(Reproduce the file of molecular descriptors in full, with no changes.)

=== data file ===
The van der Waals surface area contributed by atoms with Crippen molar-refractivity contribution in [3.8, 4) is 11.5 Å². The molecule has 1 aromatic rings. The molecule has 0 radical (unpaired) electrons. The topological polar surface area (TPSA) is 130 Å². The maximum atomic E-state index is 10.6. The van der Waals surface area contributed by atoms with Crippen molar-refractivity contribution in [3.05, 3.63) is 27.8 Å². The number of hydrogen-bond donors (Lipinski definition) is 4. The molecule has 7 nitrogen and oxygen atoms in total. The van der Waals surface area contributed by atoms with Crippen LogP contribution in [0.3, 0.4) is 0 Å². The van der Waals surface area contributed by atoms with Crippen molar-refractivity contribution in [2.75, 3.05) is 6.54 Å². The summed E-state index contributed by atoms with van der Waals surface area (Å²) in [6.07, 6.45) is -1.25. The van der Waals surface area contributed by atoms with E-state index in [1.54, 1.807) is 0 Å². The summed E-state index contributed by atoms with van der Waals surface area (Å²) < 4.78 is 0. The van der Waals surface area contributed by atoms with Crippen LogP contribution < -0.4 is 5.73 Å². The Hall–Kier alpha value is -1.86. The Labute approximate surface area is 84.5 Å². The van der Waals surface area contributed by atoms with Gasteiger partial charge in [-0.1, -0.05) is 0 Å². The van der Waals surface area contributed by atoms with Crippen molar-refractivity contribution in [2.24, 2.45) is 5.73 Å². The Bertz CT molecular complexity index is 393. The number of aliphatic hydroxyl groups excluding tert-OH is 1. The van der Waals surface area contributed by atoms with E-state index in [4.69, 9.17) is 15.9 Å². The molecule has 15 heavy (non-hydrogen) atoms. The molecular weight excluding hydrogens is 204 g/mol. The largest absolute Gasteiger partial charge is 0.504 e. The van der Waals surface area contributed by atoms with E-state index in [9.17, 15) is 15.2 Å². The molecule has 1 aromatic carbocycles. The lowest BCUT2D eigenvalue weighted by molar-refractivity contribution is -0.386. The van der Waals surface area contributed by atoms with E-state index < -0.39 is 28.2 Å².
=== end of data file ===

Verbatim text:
The van der Waals surface area contributed by atoms with Crippen molar-refractivity contribution in [3.8, 4) is 11.5 Å². The molecule has 1 aromatic rings. The molecule has 0 radical (unpaired) electrons. The topological polar surface area (TPSA) is 130 Å². The maximum atomic E-state index is 10.6. The van der Waals surface area contributed by atoms with Crippen molar-refractivity contribution in [3.05, 3.63) is 27.8 Å². The number of hydrogen-bond donors (Lipinski definition) is 4. The molecule has 7 nitrogen and oxygen atoms in total. The van der Waals surface area contributed by atoms with Crippen LogP contribution in [0.3, 0.4) is 0 Å². The van der Waals surface area contributed by atoms with Crippen molar-refractivity contribution in [2.75, 3.05) is 6.54 Å². The summed E-state index contributed by atoms with van der Waals surface area (Å²) in [6.07, 6.45) is -1.25. The van der Waals surface area contributed by atoms with E-state index in [1.54, 1.807) is 0 Å². The summed E-state index contributed by atoms with van der Waals surface area (Å²) < 4.78 is 0. The van der Waals surface area contributed by atoms with Crippen LogP contribution < -0.4 is 5.73 Å². The Hall–Kier alpha value is -1.86. The Labute approximate surface area is 84.5 Å². The van der Waals surface area contributed by atoms with Gasteiger partial charge in [-0.1, -0.05) is 0 Å². The van der Waals surface area contributed by atoms with Crippen molar-refractivity contribution in [2.24, 2.45) is 5.73 Å². The Bertz CT molecular complexity index is 393. The number of aliphatic hydroxyl groups excluding tert-OH is 1. The van der Waals surface area contributed by atoms with E-state index in [4.69, 9.17) is 15.9 Å². The molecule has 15 heavy (non-hydrogen) atoms. The molecular weight excluding hydrogens is 204 g/mol. The largest absolute Gasteiger partial charge is 0.504 e. The van der Waals surface area contributed by atoms with E-state index in [9.17, 15) is 15.2 Å². The molecule has 1 aromatic carbocycles. The lowest BCUT2D eigenvalue weighted by molar-refractivity contribution is -0.386. The van der Waals surface area contributed by atoms with E-state index < -0.39 is 28.2 Å².